What Sushi Can Teach Us About Mastery

Jiro_sushi_posterWe all want to be great at what we do. In his book “Drive”, Dan Pink says that one of 3 main motivators for people at work is Mastery: the pursuit of becoming great at a particular craft or skill.

I love the word “mastery”. More than “talent” or “anointing,” the word “mastery” points to process. Unlike some other words to describe people who are great at what they do, with “mastery” there is an understanding that you can’t be born with it, that it takes time.

Last night I watched a documentary that is a great picture of dedication to process and mastery. In “Jiro Dreams of Sushi”, the Japanese master sushi chef talks about the importance of dedication to your craft. Here are a couple lessons we can apply to our work:

  1. Pick something and dedicate yourself to it. Jiro talks about choosing a craft and focusing intently on becoming better at that. His restaurant serves ONLY sushi. No appetizers. No dessert. Only sushi. This is where a lot of us get hung up (myself included). There are so many things we could be doing. Which one do you want to focus on?
  2. The process is the destination. As an 85-year old having achieved a 3-Michelin star rating, Jiro continues to improve his craft, saying he has still not achieved perfection. Jiro pays attention and focuses on improving every aspect of making sushi, from the ingredients used, to the cuts made, to the customer experience. Even all the accolades and victories haven’t changed Jiro’s process. People who know him say that nothing has changed about his daily routine in at least 40 years.
  3. Mastery can’t be rushed. Apprentices spend at least 10 years learning the craft of sushi-making at Jiro’s restaurant. And there’s nothing glamourous about the job either, it’s hard work. In the film, one apprentice talks about making (and tossing, presumably) a particular dish 200 times before getting the nod of approval from his boss. Since Malcolm Gladwell’s book, many people talk about “putting in 10,000 hours” to become a master at a particular craft. If you’re in your first 5000 of those hours, it’s easy to become impatient with the process. See #2.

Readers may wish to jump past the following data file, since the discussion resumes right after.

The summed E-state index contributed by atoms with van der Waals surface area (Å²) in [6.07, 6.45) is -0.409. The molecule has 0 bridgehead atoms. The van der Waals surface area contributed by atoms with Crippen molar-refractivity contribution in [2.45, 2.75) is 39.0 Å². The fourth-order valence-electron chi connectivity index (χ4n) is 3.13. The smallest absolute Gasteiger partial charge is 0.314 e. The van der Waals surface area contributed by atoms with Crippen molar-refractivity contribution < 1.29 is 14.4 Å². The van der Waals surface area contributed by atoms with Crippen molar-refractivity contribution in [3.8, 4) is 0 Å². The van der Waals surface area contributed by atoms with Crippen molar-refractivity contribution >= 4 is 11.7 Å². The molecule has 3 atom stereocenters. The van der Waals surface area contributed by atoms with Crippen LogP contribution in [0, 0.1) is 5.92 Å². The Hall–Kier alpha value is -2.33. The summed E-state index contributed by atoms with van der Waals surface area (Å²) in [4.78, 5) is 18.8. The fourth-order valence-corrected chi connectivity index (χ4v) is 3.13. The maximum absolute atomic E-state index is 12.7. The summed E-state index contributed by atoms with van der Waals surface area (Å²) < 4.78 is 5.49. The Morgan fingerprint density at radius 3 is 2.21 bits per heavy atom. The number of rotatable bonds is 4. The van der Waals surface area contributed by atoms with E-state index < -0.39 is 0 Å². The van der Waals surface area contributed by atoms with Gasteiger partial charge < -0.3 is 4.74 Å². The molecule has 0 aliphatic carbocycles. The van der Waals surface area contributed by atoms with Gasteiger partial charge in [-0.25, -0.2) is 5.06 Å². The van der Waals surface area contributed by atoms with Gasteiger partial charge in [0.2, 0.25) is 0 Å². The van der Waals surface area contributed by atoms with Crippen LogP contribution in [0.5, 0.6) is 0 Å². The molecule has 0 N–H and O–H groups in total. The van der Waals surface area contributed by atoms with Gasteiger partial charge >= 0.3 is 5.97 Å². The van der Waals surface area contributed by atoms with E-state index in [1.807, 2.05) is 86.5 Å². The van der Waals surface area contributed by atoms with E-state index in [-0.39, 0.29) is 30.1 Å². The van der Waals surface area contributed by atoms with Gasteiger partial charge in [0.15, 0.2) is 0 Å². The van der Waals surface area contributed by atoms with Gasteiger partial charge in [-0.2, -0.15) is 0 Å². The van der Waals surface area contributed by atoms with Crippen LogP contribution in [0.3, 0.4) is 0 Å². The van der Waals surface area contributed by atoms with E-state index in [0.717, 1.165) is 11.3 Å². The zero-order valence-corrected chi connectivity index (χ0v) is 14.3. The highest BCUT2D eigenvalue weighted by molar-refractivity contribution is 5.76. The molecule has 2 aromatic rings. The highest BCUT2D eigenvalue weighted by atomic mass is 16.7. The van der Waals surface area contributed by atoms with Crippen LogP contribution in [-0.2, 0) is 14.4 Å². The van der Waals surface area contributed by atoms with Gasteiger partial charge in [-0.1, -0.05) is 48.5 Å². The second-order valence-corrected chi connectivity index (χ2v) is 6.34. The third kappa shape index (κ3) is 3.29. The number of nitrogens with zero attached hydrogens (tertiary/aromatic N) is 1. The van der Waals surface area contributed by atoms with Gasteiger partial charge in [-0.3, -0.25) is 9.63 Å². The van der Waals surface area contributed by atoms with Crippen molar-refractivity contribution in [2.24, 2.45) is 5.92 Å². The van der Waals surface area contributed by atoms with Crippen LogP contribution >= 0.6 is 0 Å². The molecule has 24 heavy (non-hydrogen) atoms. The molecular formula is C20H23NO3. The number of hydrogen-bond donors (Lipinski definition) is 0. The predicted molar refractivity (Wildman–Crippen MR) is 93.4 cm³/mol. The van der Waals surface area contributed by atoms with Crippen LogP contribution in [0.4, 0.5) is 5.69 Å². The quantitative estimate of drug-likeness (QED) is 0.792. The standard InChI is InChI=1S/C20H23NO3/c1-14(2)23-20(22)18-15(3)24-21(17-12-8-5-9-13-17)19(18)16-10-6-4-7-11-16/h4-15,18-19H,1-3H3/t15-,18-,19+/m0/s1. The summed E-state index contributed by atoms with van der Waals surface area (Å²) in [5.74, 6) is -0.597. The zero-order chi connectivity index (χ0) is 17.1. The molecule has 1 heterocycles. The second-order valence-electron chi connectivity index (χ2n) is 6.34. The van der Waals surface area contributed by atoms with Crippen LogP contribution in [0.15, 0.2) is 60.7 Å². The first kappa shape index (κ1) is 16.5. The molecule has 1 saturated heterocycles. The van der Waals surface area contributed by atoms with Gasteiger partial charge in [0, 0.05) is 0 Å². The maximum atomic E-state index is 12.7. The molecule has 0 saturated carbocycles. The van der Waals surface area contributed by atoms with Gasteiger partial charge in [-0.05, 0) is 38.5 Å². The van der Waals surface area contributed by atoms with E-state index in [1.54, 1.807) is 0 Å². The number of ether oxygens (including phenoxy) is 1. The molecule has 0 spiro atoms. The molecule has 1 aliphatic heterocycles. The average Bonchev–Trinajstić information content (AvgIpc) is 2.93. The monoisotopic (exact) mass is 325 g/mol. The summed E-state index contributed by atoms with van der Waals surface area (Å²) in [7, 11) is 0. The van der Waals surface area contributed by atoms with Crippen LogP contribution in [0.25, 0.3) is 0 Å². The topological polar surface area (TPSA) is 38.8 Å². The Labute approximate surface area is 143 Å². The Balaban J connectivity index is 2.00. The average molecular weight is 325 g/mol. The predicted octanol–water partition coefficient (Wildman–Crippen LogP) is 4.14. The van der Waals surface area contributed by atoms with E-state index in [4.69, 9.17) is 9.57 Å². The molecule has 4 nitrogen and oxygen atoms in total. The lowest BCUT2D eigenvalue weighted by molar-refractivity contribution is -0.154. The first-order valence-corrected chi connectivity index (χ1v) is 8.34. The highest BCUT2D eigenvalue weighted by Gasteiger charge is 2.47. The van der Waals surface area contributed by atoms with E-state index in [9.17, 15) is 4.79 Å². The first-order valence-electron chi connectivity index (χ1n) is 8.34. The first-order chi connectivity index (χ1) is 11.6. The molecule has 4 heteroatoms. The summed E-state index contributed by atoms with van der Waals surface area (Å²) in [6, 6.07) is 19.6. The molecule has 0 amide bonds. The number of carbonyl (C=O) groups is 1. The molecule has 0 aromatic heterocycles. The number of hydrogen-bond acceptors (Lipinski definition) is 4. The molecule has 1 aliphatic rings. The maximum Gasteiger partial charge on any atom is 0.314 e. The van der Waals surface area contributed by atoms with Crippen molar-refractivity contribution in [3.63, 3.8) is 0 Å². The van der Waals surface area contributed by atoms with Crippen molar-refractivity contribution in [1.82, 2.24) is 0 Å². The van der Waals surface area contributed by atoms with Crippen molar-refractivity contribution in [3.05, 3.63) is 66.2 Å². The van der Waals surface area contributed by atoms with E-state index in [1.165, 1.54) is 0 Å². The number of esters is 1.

4. Know your limits. Surprisingly, Jiro’s restaurant is located underground in a subway station. There are only 10 seats. One could speculate that if Jiro had been intent on building the size of his restaurant instead of developing the quality of the sushi, his story would be a lot different than it is. As it stands, reservations are made at least one month in advance, and prices start at 30,000 yen – that’s over $300 – per person.
  5. Mastery inspires mastery. The film talks to some of the fish vendors that supply cuts of fish to Jiro’s restaurant. Each vendor interviewed considered it an honour to be trusted to supply fish to Jiro. His attention to detail pushes his fish suppliers to become better at their craft – recognizing great fish meat.

The next time you eat sushi, think about how you can dig into the process of mastering your craft. And realize that, unless you made a reservation a month in advance, you’re probably not chewing on the best sushi in the world…


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